Critically delayed cancer diagnosis reveals gaps in healthcare communication processes

October 27, 2016

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A terribly delayed diagnosis of her colorectal cancer has robbed Robin McGee of many things in this life, but it has not taken away her capacity for hope. The wind-blown prayer flags tied to the fence behind her Nova Scotia home remind her of that every day. 

The clinical psychologist was diagnosed with late-stage colorectal cancer in 2010, a full two years after she'd first gone to a doctor suffering classic symptoms of a cancer that had already shown itself in McGee's family history. 

That first doctor told her not to worry, that her rectal bleeding was likely an antibiotic reaction, that there was no need for follow-up. The symptoms went away for a few weeks but then they returned, only worse, and a second doctor also somehow failed to recognize the signals. Weeks passed, then months, and the symptoms progressed in severity as McGee grew increasingly frail and frantic. Over that period, two other doctors also downplayed the symptoms she was exhibiting. All the while, the tumour was ballooning inside her. It took her 661 days to get any diagnostic endoscopy. 

Hers is a story about "egregious diagnostic delay," McGee says, a judgement that was subsequently confirmed through an investigation by the College of Physicians and Surgeons of Nova Scotia. Three of those four doctors were disciplined. 

Colorectal cancer is like skin cancer, McGee notes. If detected and removed early, the surgery is relatively minor and the patient has an excellent chance of survival. But if it goes to late stages, the survival rate plummets and the treatment required — in her case, chemotherapy, radiation, and two major abdominal surgeries — can be devastating. 

"It was devastating on all levels," McGee recalls. "It's devastating to learn you have cancer at all under any circumstances, but to find out you've lost your chance against it cost me so much in terms of my life and my family and everything. All of that was entirely preventable. It was entirely preventable had any one of them done their jobs. One of the things that became clear in the College investigation is that each doctor assumed some other doctor would take responsibility for the case, so in the end, none of them did." 

Compounding her anguish and sense of betrayal, McGee was stunned to learn, shortly after her diagnosis, that the best-practice chemotherapy available everywhere else in Canada and the U.S. was not the accepted standard in Nova Scotia. She reached out to her online network and, with the support of family and friends and the province's oncology community, led an eight-month lobbying campaign to have the superior medication made available by the province. That grassroots movement was ultimately successful, although too late for McGee to receive the drugs herself.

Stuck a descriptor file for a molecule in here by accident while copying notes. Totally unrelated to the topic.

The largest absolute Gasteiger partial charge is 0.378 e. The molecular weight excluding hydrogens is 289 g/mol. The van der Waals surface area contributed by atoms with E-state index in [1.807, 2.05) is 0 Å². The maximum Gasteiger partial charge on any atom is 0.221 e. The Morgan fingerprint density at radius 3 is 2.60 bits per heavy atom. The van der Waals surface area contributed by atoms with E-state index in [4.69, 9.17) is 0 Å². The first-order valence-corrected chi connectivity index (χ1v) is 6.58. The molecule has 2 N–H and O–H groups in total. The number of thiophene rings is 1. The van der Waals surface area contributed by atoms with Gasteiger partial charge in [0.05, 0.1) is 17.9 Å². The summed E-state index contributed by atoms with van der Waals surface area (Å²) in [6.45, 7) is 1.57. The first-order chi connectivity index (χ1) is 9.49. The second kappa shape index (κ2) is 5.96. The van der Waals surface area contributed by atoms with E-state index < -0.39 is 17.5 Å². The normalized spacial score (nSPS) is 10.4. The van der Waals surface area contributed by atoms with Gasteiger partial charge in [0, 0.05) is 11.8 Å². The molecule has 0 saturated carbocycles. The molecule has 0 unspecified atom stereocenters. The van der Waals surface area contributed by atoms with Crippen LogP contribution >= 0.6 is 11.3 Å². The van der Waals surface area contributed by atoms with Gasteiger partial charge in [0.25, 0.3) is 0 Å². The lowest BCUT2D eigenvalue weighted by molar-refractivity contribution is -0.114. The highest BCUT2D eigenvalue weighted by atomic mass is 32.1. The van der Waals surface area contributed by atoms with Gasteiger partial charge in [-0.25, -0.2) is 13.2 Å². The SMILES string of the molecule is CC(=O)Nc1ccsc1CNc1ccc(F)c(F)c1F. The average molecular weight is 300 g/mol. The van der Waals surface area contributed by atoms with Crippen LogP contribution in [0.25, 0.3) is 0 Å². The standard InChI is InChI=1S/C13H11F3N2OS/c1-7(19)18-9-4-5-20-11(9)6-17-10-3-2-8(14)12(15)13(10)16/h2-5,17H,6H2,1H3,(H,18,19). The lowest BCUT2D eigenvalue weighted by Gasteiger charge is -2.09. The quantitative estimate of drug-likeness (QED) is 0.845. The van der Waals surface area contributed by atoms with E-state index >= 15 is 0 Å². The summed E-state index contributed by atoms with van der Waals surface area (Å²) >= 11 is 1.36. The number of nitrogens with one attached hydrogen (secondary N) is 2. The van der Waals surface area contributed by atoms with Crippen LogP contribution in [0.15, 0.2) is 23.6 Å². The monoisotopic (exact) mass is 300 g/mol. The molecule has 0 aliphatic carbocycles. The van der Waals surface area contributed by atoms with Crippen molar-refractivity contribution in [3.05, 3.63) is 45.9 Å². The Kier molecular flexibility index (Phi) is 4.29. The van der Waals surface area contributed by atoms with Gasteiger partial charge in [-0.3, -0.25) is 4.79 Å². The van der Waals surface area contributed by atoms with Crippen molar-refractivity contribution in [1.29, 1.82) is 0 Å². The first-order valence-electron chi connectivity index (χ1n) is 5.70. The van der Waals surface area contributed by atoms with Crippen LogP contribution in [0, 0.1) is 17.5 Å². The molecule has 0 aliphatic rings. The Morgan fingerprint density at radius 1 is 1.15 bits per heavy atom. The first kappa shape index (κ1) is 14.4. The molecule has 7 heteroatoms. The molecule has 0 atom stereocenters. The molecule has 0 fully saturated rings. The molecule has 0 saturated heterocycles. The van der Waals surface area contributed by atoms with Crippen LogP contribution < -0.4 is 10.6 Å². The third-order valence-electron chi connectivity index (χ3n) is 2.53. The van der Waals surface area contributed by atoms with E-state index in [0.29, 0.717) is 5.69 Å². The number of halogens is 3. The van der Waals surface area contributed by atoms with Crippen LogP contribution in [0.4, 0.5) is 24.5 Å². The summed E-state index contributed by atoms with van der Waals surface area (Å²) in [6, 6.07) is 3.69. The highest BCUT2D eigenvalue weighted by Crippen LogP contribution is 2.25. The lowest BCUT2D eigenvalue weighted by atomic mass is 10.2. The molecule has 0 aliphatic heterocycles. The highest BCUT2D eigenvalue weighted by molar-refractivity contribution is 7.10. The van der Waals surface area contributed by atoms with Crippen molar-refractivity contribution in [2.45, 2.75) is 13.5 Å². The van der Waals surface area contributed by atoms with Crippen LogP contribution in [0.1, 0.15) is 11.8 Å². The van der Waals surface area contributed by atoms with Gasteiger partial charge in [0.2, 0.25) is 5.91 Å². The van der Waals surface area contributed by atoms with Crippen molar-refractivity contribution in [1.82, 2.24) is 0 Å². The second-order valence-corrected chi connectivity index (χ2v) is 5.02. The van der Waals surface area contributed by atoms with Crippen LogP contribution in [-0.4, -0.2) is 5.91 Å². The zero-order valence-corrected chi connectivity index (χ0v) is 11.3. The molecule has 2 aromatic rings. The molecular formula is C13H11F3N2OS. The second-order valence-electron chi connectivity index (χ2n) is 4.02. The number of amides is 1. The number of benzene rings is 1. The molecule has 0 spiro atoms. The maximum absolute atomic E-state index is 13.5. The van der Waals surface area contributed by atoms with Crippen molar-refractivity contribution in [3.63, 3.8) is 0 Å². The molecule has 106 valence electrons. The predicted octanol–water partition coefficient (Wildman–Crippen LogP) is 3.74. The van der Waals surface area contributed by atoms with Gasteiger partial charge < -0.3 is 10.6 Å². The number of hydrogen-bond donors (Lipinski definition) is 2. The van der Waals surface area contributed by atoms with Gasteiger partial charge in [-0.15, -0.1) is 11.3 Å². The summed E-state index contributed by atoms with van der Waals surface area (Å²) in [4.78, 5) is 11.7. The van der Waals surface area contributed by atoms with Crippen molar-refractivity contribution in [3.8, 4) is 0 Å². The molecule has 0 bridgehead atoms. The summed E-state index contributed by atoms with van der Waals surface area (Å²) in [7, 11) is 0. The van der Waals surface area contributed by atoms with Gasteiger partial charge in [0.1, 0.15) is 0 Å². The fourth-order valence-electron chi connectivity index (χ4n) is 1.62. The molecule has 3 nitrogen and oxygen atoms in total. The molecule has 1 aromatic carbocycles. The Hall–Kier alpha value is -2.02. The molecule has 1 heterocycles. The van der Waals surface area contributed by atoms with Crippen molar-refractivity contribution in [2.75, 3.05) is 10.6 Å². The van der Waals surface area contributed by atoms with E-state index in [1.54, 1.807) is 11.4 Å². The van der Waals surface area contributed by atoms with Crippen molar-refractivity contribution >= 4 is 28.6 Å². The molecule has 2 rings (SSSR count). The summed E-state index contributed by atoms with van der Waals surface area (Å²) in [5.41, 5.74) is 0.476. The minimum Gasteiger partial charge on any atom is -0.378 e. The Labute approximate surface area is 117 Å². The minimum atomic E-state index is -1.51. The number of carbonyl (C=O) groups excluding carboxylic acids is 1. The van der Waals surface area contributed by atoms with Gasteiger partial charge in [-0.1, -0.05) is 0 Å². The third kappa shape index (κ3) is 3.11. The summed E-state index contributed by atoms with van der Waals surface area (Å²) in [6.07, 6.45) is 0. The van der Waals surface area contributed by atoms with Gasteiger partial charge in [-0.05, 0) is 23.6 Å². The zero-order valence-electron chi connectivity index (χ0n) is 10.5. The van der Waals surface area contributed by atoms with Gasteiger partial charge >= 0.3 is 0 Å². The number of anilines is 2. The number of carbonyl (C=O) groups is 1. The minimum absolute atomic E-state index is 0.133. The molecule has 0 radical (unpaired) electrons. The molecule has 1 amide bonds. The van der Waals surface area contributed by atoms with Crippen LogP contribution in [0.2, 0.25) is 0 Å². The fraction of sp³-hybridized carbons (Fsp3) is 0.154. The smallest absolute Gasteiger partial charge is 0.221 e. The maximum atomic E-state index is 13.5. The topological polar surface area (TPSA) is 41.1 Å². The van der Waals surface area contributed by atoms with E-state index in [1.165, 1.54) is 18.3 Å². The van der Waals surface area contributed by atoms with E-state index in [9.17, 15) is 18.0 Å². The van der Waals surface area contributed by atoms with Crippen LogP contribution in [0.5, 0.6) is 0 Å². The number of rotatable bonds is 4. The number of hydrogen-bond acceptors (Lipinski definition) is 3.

"Since then, I'm happy to say that over 500 Nova Scotians have had access to that best chance at cure since the days of our advocacy, and I've had the privilege of meeting some of them," McGee says. "They come up to me in the street and say, 'If it weren't for you, who knows whether I'd even be here." 

McGee's sister is a Buddhist, and at one point in the long, painful cancer struggle she gave McGee some Buddhist prayer flags to tie to the backyard fence behind her Port Williams home. 

"The flags eventually got quite tattered in the wind, but they have many times been a source of strength and a source of solace," McGee says. "When at one point the government phoned me to say, 'We're refusing to allow you to have this medication you're lobbying for,' and I went to the window and pressed my head against the cold glass and looked out, there were the prayer flags blowing towards me. I thought, I need those prayers; really, I need those prayers right now." McGee thought of those flags again on the day she learned from her doctors that evidence showing her cancer had metastasized to an inoperable location had somehow disappeared on post-treatment scans.  Five years from the day of her last treatment, when McGee knew she was a cancer survivor, she went out and replaced those tattered flags with new ones. 

McGee remains in remission today, but continues to devote much of her time to patient advocacy, helping Cancer Care Nova Scotia on several working groups aimed at improving standards of treatment and patient engagement. Most importantly to her, she has served on an expert working group aimed at developing guidelines for family physicians regarding the detection and diagnosis of colorectal cancer. 

"I think there's a tendency among doctors to think that the harmed patient cannot be their ally, that we're all so emotional, we have axes to grind and we can't possibly contribute in a thoughtful way to a resolution of health care problems," McGee says.
"But I can say from my own experience that it is possible to do that. It is possible for even the most harmed person to sit down and discuss things, dispassionately, sensitively, going over the research literature, whatever, to take health care in the direction it needs to go. I think doctors are often very afraid of patients at all in terms of patient engagement, but particularly afraid of harmed patients, but they don't need to be because we're people who have the passion to make it different." 

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